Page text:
The night before I was due to catch the Electra out to Sydney at the end of my time, I lost my entire year's pay & winnings on one hand of cards only 10 minutes after the game started. I went back to my room which I shared with a mate who was also a sly grogger. He asked what was I doing back, wasn't I going to play cards. I said I'd lost all my money. He was so concerned, he took his big bag of grog takings, several thousand dollars, and said go and lose this as well or else I'll come back and find you swinging from the ceiling. So I did and within a couple of hours I got my money back and even a little bit more, and the next day I left for Sydney as planned. And immediately on to pastures new..

For what it's worth, I live with my wife of 35 years (Rhodesian) on a smallholding in Extremadura, Spain.

Memories, yikes!

Kind regards, Guy

May 29, 2014

24th Bougainville Reunion Wrap-Up


Our 24th Reunion has come and gone. We were treated to yet another beautiful autumn day. Surprisingly our numbers were down but, on the positive side, for the first time, we were able to get around and to speak to most of the attendees.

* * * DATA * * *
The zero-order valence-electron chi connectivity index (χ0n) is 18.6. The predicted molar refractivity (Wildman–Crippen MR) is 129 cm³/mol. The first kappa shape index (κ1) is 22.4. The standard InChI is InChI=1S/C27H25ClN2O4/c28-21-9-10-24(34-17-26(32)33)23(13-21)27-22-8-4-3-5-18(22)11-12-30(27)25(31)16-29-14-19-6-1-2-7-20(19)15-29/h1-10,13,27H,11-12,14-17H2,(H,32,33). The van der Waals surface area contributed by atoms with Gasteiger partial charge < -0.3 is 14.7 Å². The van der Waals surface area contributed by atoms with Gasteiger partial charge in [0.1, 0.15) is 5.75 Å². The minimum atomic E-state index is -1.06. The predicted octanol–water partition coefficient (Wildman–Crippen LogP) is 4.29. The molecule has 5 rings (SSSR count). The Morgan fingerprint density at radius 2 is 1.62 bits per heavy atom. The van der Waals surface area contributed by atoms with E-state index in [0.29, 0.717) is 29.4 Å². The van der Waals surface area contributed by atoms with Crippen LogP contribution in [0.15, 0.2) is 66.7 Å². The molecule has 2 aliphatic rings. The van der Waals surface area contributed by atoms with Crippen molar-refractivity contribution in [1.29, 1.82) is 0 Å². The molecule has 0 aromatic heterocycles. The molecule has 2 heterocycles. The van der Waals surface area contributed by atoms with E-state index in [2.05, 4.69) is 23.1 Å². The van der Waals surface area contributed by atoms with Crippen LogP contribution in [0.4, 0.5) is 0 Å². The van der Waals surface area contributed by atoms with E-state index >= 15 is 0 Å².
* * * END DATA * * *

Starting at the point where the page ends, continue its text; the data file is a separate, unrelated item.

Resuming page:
There were several attendees from the veteran class including 93 year old Pedro (Amigo) Saavedra. Pedro was delighted to catch up with several old workmates, from B16. Harry Cislowski was there with his wife, Marlene. Ted Rogalski again travelled from Perth. Pedro was in the custody of his daughter, Clara and his grandsons, Michael and Daniel assisted with the mobility scooter. Errol Ryan also enjoyed a chat to Amigo. Of course, Errol`s son, Craig, is another regular who is always there, helping the cause. Ken and Dianne Mills, from Mackay, were first timers. With Ted, they travelled onto Bundaberg where they caught up with ex-B16 / B24 celebrities, Nev Brewer, Keith Widt and Kevin Groom. I understand they had a big night out at the Brothers Leagues Club. We must take care as to the amount of hospitality we lavish on Raggles. He is threatening to return to Perth via Brisbane !

Ray Chadwick was again down from Cairns. Also from Port Services there was our good captain, Barclay Ross, looking spritely and content. For many years Stephanie has journeyed from Sydney without Barclay and she has been one of our most prolific reunion photographers. This year it was Harry who marshalled the troops for the camera. In our next transmission we will share some shots with you. Another one of our most consistent attendees is Rolly Cornell, down from the “Sunny Coast”. Ray Leddick continues to work in distant lands but this does not stop Fran from getting out and about. It was good to see you, Fran.